Friday, April 19, 2013

Is housing on a 'sugar high'?

The strong home price increases of recent months are raising questions about whether a new housing bubble is on the way. But analysts still see problems ahead.

Apr 8, 2013
    © Dynamic Graphics/Jupiterimages

    Just a few years ago, no one could have imagined that we’d be writing headlines about rising home prices. The evil "shadow inventory" loomed, and the chance that your underwater home would peek its head above the surface any time soon was slim.

    But real estate is ever surprising, and just a few years after the real-estate bust and plunging values, home prices are rising again nearly everywhere in the United States. "Home prices are on a tear – thanks to the Fed," The Wall Street Journal wrote in Monday’s editions.

    The rising prices mask some of the volatility that still exists in the market. First-time homebuyers have yet to come back to the market in large numbers, partly because they can’t get a mortgage in today’s environment. Many homeowners in hard-hit areas still have homes that are double digits under water. Much of the demand for homes is coming from investors.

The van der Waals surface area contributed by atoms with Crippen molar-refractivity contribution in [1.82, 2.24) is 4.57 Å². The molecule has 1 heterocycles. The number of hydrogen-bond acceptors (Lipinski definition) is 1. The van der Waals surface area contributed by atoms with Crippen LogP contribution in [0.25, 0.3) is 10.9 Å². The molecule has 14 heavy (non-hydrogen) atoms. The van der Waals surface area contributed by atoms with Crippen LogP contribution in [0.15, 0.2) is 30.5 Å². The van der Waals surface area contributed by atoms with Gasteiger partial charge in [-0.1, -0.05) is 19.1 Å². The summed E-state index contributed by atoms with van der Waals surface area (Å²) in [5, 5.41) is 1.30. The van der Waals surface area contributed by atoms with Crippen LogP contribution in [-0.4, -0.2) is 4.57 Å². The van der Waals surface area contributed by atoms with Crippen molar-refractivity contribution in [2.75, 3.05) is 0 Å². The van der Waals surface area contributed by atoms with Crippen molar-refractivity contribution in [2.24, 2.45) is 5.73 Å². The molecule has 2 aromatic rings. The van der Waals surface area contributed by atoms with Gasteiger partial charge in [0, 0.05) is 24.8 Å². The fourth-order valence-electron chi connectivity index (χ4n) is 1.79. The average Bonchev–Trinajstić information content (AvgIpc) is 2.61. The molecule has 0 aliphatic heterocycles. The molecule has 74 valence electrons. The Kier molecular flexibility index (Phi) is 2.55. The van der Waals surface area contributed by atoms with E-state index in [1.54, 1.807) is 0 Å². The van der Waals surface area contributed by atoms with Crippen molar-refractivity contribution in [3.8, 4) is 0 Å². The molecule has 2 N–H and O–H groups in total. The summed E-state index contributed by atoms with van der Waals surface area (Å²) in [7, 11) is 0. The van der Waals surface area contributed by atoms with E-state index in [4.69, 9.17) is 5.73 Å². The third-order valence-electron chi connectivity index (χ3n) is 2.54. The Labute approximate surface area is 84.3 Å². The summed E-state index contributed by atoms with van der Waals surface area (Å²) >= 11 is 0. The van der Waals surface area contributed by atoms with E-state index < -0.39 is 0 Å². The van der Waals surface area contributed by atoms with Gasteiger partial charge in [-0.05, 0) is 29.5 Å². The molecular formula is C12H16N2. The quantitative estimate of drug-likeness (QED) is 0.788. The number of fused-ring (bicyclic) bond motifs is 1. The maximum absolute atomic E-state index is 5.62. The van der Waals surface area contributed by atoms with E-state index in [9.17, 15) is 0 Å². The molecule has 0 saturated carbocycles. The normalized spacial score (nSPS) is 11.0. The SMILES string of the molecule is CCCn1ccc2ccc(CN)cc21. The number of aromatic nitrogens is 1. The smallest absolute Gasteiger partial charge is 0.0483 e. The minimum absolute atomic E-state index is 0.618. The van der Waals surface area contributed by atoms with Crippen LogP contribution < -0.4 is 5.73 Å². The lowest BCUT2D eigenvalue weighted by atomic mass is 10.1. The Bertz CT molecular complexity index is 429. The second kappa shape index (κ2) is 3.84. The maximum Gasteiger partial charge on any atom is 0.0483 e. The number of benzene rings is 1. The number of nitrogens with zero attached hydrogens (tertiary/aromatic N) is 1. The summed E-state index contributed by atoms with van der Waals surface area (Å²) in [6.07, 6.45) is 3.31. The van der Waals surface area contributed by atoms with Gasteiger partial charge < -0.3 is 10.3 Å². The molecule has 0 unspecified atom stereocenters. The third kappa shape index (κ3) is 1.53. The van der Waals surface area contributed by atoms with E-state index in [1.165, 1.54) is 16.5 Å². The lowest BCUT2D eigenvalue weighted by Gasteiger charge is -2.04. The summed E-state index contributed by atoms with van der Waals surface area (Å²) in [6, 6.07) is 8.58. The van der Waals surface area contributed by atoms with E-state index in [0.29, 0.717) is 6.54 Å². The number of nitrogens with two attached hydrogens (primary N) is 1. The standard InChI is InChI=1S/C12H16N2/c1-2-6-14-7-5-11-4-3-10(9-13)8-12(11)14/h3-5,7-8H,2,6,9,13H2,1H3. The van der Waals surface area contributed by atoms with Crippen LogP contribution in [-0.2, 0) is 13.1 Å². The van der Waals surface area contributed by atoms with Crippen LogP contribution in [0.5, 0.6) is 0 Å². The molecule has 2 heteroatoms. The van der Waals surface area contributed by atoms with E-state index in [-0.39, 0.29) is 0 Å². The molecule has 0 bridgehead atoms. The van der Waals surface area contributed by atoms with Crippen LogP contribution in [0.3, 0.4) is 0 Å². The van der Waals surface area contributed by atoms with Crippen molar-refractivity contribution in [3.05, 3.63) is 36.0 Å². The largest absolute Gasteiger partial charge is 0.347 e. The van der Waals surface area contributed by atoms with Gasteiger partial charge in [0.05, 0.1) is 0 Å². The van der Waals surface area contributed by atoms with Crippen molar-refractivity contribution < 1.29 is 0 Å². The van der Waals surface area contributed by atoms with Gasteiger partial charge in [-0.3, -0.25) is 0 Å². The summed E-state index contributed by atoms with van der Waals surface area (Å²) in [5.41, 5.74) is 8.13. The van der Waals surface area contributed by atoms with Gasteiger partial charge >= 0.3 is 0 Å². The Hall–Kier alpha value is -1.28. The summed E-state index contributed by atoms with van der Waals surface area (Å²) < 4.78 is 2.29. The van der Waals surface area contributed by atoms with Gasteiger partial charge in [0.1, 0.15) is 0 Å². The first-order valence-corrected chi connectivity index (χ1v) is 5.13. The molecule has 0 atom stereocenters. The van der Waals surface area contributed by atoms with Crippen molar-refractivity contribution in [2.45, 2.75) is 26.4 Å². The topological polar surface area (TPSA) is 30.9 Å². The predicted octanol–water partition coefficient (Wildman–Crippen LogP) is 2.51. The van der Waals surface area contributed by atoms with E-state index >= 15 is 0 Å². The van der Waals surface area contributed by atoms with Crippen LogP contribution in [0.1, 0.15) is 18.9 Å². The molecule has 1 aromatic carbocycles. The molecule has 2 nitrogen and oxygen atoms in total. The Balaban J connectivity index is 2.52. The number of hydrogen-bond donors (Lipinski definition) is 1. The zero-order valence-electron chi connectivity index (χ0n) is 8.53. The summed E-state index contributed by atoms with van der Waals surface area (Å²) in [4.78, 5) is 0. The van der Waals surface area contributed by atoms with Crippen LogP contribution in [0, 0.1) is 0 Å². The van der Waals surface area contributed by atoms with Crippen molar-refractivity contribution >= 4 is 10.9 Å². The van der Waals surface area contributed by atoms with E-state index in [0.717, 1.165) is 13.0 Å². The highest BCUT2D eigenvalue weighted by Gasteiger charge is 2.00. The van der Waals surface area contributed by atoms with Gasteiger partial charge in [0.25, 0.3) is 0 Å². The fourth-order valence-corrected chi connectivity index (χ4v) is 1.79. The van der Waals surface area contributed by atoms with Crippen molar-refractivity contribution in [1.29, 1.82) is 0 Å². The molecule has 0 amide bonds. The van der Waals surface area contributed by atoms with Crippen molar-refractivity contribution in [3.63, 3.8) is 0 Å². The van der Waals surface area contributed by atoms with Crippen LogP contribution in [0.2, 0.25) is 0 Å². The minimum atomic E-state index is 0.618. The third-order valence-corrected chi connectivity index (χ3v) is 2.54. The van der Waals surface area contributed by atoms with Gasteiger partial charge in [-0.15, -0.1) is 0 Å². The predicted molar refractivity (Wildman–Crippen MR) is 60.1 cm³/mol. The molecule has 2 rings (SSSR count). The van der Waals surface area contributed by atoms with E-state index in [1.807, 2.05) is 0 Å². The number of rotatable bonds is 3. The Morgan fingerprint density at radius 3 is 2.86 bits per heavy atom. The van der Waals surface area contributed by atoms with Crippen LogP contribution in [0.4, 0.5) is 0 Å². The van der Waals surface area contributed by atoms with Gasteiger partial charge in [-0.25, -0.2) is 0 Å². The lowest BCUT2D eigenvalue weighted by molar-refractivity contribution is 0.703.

The WSJ noted "murmurs of concern that the Federal Reserve's campaign to reduce interest rates could be giving the housing market a sugar high." But the Fed may not be the only culprit. These are the reasons the WSJ lists for rising prices:
    • The number of homes for sale is at a 20-year low. That is partly because few new homes have been built in the past four years. Would-be sellers are still hesitant to sell at prices well below 2006 levels or fear they can’t get a mortgage to buy another home. And investors are scooping up much of what is offered for sale.
    • Demand is rising. Investors are playing a major factor, but rising rents have encouraged more first-time buyers to enter the market.
    • Low mortgage rates have increased purchasing power by one-third. At a 6.1% interest rate, a monthly payment of $1,000 will get you a $165,000 mortgage, The WSJ calculated. At a 3.5% rate, you can borrow $222,000 and still keep your payment around $1,000.
    Are we heading for a new bubble? Experts interviewed said no. In fact, things may get worse, and the inventory of homes for sale is likely to rise soon.
    "This is not a 2005 market," Rick Sharga, executive vice president of Carrington Mortgage Holdings, said at the real-estate expo in Dallas, as reported by Housing Wire. "A lot of what’s driving home-price increases is lack of available inventory. … Very few markets are anywhere near where we were at the peak."
    By Teresa at MSN Real Estate 

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